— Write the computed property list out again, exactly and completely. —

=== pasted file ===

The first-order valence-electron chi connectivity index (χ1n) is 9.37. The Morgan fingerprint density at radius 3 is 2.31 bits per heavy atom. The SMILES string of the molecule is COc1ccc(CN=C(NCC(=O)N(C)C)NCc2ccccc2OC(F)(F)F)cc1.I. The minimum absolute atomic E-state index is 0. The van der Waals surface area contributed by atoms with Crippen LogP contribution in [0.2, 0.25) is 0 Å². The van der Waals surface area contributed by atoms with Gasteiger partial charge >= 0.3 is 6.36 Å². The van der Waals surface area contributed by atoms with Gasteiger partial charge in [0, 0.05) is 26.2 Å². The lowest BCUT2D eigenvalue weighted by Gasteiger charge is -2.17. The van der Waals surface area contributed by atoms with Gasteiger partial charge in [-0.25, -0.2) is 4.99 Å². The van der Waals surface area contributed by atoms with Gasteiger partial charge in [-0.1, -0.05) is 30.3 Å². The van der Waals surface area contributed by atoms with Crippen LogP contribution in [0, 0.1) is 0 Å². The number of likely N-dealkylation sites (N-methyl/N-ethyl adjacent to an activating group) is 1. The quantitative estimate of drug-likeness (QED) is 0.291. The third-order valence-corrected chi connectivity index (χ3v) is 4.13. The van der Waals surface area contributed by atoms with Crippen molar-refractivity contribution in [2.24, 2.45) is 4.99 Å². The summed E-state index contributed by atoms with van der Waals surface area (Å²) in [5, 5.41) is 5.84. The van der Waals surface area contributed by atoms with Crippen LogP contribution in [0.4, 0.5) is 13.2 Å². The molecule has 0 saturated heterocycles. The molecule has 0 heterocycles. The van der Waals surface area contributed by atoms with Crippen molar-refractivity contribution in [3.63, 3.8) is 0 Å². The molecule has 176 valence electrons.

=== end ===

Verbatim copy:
The first-order valence-electron chi connectivity index (χ1n) is 9.37. The Morgan fingerprint density at radius 3 is 2.31 bits per heavy atom. The SMILES string of the molecule is COc1ccc(CN=C(NCC(=O)N(C)C)NCc2ccccc2OC(F)(F)F)cc1.I. The minimum absolute atomic E-state index is 0. The van der Waals surface area contributed by atoms with Crippen LogP contribution in [0.2, 0.25) is 0 Å². The van der Waals surface area contributed by atoms with Gasteiger partial charge >= 0.3 is 6.36 Å². The van der Waals surface area contributed by atoms with Gasteiger partial charge in [0, 0.05) is 26.2 Å². The lowest BCUT2D eigenvalue weighted by Gasteiger charge is -2.17. The van der Waals surface area contributed by atoms with Gasteiger partial charge in [-0.25, -0.2) is 4.99 Å². The van der Waals surface area contributed by atoms with Gasteiger partial charge in [-0.1, -0.05) is 30.3 Å². The van der Waals surface area contributed by atoms with Crippen LogP contribution in [0, 0.1) is 0 Å². The number of likely N-dealkylation sites (N-methyl/N-ethyl adjacent to an activating group) is 1. The quantitative estimate of drug-likeness (QED) is 0.291. The third-order valence-corrected chi connectivity index (χ3v) is 4.13. The van der Waals surface area contributed by atoms with Crippen molar-refractivity contribution in [2.24, 2.45) is 4.99 Å². The summed E-state index contributed by atoms with van der Waals surface area (Å²) in [5, 5.41) is 5.84. The van der Waals surface area contributed by atoms with Crippen LogP contribution in [0.4, 0.5) is 13.2 Å². The molecule has 0 saturated heterocycles. The molecule has 0 heterocycles. The van der Waals surface area contributed by atoms with Crippen molar-refractivity contribution in [3.63, 3.8) is 0 Å². The molecule has 176 valence electrons.